The results are in! Guest blogger Stan Garfield’s KM blog posts have strong readership, but we’re no slouches ourselves! We noticed enthusiasm for three in particular (well, OK, 2 of them from Stan), demonstrating readers’ interest in learning about the strategic and tactical basics of knowledge management. They’re worthy of a reprise, and just in case there’s anyone out there who missed them the first time… please read on!
The results are in! Guest blogger Rachael Cristine Woody’s museum blog posts are always well received, but we noticed appreciation for three in particular, demonstrating readers’ interest in technology and in collaboration between libraries, archives and museums. They’re worthy of a reprise, and just in case there’s anyone out there who missed them the first time… please read on!
The results are in! Our library sector blog posts always have strong readership, but we noticed enthusiasm for three library posts in particular, demonstrating readers’ interest in what guest bloggers Miriam Kahn and Stephen Abram have to say about trends and opportunities for special librarians. They’re worthy of a reprise, and just in case there’s anyone out there who missed them the first time… please read on!
The results are in! Guest blogger Margot Note’s archives blog posts have strong readership, but we noticed enthusiasm for three in particular, demonstrating readers’ interest in digital archives, and what digitization means for preservation and description. They’re worthy of a reprise, and just in case there’s anyone out there who missed them the first time… please read on!
At Lucidea we work on KM projects with clients around the globe, in almost every industry. One question that we hear again and again is “But isn’t SharePoint a KM application?” We love this question and we hate this question, because the answer is “it depends.” It depends on what you mean by an application, and what that implies. This post covers some of the challenges of using SharePoint for knowledge management.
The Jacob Rader Marcus Center of the American Jewish Archives (AJA) is located on the Cincinnati campus of the Hebrew Union College-Jewish Institute of Religion. It was established in 1947 by renowned historian Dr. Jacob Rader Marcus to collect, preserve, and make available for research, materials on the history of Jews and Jewish communities in the Western Hemisphere.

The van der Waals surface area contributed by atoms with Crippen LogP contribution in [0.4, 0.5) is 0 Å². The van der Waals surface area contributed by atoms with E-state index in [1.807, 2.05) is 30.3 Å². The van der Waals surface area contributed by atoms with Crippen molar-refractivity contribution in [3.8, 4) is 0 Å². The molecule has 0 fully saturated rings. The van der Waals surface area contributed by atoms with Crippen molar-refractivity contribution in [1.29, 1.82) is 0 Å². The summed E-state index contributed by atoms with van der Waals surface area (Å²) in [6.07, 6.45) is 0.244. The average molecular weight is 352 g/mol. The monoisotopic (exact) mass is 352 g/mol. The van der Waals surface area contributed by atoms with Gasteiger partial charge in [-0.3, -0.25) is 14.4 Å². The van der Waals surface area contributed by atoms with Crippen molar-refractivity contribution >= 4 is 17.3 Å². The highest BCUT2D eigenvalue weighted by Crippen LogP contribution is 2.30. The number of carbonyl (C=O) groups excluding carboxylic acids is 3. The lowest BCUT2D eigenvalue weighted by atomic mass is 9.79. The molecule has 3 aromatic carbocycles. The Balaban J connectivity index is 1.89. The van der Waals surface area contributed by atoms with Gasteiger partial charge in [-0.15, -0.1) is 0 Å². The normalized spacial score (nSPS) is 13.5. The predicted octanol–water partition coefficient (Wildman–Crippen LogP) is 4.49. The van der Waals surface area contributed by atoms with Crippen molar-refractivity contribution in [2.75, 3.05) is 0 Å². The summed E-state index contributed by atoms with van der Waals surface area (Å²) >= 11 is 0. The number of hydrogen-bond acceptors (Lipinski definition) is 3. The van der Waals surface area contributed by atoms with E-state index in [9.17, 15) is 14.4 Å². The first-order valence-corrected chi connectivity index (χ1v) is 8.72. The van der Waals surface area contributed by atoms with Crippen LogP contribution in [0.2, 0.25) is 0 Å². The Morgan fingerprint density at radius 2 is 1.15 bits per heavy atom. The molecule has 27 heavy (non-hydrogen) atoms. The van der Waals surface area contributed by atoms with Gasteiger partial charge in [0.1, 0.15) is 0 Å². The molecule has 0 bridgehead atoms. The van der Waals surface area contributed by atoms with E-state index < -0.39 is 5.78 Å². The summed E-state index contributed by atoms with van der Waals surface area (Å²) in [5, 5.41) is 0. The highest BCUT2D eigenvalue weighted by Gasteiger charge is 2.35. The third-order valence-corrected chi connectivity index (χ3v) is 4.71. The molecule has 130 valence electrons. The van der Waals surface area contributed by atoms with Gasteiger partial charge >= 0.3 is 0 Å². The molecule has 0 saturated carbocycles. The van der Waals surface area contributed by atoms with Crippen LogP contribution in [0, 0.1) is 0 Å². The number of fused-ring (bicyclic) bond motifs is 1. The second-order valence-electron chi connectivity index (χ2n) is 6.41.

If you are planning to buy an ILS or KM system, or want to migrate/upgrade, you need to think about your organizations’ needs both strategically and tactically in order to select the right platform. Here are 20 questions to ask yourself that will help.
During this year’s Hot Topics Panel discussion, “Don’t Just Be Integrated: Be Integral”, moderator Stephen Abram and our panelists focused on how special librarians can go beyond integration with organizational imperatives—and become integral to organizational success.
It used to be considered inappropriate for library staff to monitor the usage patterns of their end users, but for today’s special libraries, tracking and acting upon the insights gained is essential for delivering the best in content, tools and services.
During a “KM Conversation” with well-known enterprise social network expert, author and consultant Euan Semple on the topic of “The New Knowledge Ecosystem: Content and Connection,” Euan shared valuable insights on what it means—and what it takes—to be a thought leader in today’s networked business environment.
The Penang House of Music is a gallery and library dedicated to documenting the diversity of the local community’s cultural and musical traditions, including popular music in Penang. It came into being as part of the Penang Musical Heritage Project (PHMP), with the support of the Penang State Government.
Our KM Conversation webinar series included a chat with knowledge management evangelist and expert Stan Garfield about using gamification techniques, including offering tangible rewards for participation in a KM program.